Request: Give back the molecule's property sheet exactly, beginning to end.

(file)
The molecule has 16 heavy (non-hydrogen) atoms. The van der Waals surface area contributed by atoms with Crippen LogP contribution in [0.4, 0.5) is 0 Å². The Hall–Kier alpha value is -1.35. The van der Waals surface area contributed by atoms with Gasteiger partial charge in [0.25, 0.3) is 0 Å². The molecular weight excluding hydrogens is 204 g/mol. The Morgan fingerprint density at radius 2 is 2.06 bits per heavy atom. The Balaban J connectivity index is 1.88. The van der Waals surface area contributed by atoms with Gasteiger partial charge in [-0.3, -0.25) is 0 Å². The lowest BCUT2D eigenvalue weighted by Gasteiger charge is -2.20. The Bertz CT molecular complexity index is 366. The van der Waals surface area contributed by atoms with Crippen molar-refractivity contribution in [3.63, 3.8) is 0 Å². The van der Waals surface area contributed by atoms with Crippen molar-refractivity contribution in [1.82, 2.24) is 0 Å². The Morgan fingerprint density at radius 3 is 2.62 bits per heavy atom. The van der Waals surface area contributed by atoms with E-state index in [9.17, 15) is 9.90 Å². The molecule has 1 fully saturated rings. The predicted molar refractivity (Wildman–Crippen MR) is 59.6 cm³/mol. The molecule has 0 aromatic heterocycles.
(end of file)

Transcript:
The molecule has 16 heavy (non-hydrogen) atoms. The van der Waals surface area contributed by atoms with Crippen LogP contribution in [0.4, 0.5) is 0 Å². The Hall–Kier alpha value is -1.35. The van der Waals surface area contributed by atoms with Gasteiger partial charge in [0.25, 0.3) is 0 Å². The molecular weight excluding hydrogens is 204 g/mol. The Morgan fingerprint density at radius 2 is 2.06 bits per heavy atom. The Balaban J connectivity index is 1.88. The van der Waals surface area contributed by atoms with Gasteiger partial charge in [-0.3, -0.25) is 0 Å². The lowest BCUT2D eigenvalue weighted by Gasteiger charge is -2.20. The Bertz CT molecular complexity index is 366. The van der Waals surface area contributed by atoms with Crippen molar-refractivity contribution in [3.63, 3.8) is 0 Å². The van der Waals surface area contributed by atoms with Crippen molar-refractivity contribution in [1.82, 2.24) is 0 Å². The Morgan fingerprint density at radius 3 is 2.62 bits per heavy atom. The van der Waals surface area contributed by atoms with E-state index in [9.17, 15) is 9.90 Å². The molecule has 1 fully saturated rings. The predicted molar refractivity (Wildman–Crippen MR) is 59.6 cm³/mol. The molecule has 0 aromatic heterocycles.